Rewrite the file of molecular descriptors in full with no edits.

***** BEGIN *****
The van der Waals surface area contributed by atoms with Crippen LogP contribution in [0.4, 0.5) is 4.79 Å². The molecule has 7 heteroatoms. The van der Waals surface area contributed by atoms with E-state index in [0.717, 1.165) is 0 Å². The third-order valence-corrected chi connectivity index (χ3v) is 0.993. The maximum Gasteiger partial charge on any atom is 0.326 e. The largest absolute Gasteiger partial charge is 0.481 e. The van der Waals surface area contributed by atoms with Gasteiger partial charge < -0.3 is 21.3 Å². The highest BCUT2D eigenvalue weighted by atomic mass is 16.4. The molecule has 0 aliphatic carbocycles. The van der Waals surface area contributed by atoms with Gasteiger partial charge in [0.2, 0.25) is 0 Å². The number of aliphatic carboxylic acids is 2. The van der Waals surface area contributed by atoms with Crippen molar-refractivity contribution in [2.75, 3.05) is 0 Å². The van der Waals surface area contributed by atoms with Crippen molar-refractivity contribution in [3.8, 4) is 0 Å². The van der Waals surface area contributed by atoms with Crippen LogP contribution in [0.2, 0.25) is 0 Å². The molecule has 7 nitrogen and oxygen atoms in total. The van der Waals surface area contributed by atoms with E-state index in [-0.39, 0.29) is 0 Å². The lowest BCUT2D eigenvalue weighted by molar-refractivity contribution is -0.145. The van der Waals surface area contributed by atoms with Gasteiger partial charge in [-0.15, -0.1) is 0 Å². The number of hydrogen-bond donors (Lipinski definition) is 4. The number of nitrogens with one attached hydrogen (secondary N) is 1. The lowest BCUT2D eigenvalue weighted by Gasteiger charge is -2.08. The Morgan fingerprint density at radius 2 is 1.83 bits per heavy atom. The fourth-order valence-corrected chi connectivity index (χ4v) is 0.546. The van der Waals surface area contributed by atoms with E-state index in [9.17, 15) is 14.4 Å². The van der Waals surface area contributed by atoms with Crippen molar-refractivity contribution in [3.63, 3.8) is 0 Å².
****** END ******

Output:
The van der Waals surface area contributed by atoms with Crippen LogP contribution in [0.4, 0.5) is 4.79 Å². The molecule has 7 heteroatoms. The van der Waals surface area contributed by atoms with E-state index in [0.717, 1.165) is 0 Å². The third-order valence-corrected chi connectivity index (χ3v) is 0.993. The maximum Gasteiger partial charge on any atom is 0.326 e. The largest absolute Gasteiger partial charge is 0.481 e. The van der Waals surface area contributed by atoms with Gasteiger partial charge < -0.3 is 21.3 Å². The highest BCUT2D eigenvalue weighted by atomic mass is 16.4. The molecule has 0 aliphatic carbocycles. The van der Waals surface area contributed by atoms with Gasteiger partial charge in [0.2, 0.25) is 0 Å². The number of aliphatic carboxylic acids is 2. The van der Waals surface area contributed by atoms with Crippen molar-refractivity contribution in [2.75, 3.05) is 0 Å². The van der Waals surface area contributed by atoms with Crippen molar-refractivity contribution in [3.8, 4) is 0 Å². The van der Waals surface area contributed by atoms with Crippen LogP contribution in [0.2, 0.25) is 0 Å². The molecule has 7 nitrogen and oxygen atoms in total. The van der Waals surface area contributed by atoms with E-state index in [-0.39, 0.29) is 0 Å². The lowest BCUT2D eigenvalue weighted by molar-refractivity contribution is -0.145. The van der Waals surface area contributed by atoms with Gasteiger partial charge in [-0.15, -0.1) is 0 Å². The number of hydrogen-bond donors (Lipinski definition) is 4. The number of nitrogens with one attached hydrogen (secondary N) is 1. The lowest BCUT2D eigenvalue weighted by Gasteiger charge is -2.08. The Morgan fingerprint density at radius 2 is 1.83 bits per heavy atom. The fourth-order valence-corrected chi connectivity index (χ4v) is 0.546. The van der Waals surface area contributed by atoms with E-state index in [9.17, 15) is 14.4 Å². The van der Waals surface area contributed by atoms with Crippen molar-refractivity contribution in [3.63, 3.8) is 0 Å².